October 15, 2004 / Vol. 29, No. 20 / OPTICS LETTERS
All-optical regeneration of differential phase-shift keying
signals based on phase-sensitive amplification
Kevin Croussore, Cheolhwan Kim, and Guifang Li
Center for Research and Education in Optics and Lasers, University of Central Florida, 4000 Central Florida Boulevard,
Orlando, Florida 32816
Received May 18, 2004
All-optical regeneration of differential phase-shift keying signals based on phase-sensitive amplification is de-
scribed. Nearly ideal phase regeneration can be achieved in the undepleted-pump regime, and simultaneous
amplitude and phase regeneration can be realized in the depleted-pump regime.
060.4370, 060.4510, 060.5060, 060.2330, 190.4380.
© 2004 Optical Society of
emerged as an alternative to on–off keying, especially
for long-haul transmission.
DPSK signals offers a 3-dB improvement in receiver
sensitivity over direct detection of on–off keying
DPSK signals also exhibit enhanced toler-
ance to fiber nonlinearity, particularly the effects of
interchannel cross-phase modulation3,4(XPM).
properties allow DPSK signals to be transmitted over
Excluding timing jitter, DPSK systems are limited
primarily by linear and nonlinear phase noise,5unlike
on–off keying systems that are limited primarily
by intensity noise.Linear phase noise (as well as
amplitude noise) is added by amplified spontaneous
emission from optical amplifiers.
noise arises when amplified spontaneous emission
amplitude noise and dispersion-induced pattern effects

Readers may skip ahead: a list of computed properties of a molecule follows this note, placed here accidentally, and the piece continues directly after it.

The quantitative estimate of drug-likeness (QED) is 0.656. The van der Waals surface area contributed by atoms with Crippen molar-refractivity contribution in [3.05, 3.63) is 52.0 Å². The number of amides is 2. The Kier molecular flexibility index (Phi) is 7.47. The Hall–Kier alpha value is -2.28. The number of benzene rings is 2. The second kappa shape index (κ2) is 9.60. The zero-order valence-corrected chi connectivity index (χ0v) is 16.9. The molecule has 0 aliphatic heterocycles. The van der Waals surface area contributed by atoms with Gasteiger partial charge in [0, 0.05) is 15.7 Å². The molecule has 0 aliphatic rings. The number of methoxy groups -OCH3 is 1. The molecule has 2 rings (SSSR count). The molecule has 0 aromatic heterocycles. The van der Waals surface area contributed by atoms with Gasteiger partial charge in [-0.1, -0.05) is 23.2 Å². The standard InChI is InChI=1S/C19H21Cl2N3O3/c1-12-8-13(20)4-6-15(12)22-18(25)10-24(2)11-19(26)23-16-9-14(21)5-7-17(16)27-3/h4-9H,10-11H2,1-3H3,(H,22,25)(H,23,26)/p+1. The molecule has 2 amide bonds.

are converted to phase noise by self-phase modulation
(SPM) in single-channel systems and from both SPM
and XPM in wavelength-division multiplexed systems.
Experiments have shown that when the nonlinear
contribution to phase noise becomes dominant the
advantages of using balanced DPSK detection are
managing fiber nonlinearity7,8and compensating for
nonlinear phase noise.9,10
multiplexed systems it is complicated to accurately
assess the linear and nonlinear contributions to
phase noise and to differentiate effects of SPM and
XPM because of the large number of possible XPM
interactions.Schemes for posttransmission nonlinear
phase-shift compensation that rely on pulse-relative
amplitudes to indicate the accumulated nonlinear
phase shift cannot accurately compensate for XPM
or linear phase noise.This limits the effectiveness
of these nonlinear phase-shift compensation tech-
niques, although recent simulated results show that
significant performance enhancement may still be
To date, limited emphasis has been
placed on removing amplitude noise of DPSK data,
although it is precisely this amplitude noise that leads
to the accumulation of nonlinear phase noise.
In this Letter we describe a method for re-
Balanced detection of
have been proposedfor
of degraded DPSK signals based on an optical
degenerate four-wave mixing (FWM) in a nonlinear
of the optical gain forces the signal (degraded data)
phase to a value of 0 or p relative to a strong pump at
the same frequency.Simultaneously, when the signal
power becomes comparable to the pump power the
gain saturates and limiting amplification is achieved.
PSAs were studied previously and show interesting
Here we explicitly show how a PSA can perform DPSK
A PSA can be configured as shown in Fig. 1.
pump Epand signal Es, which are at the same optical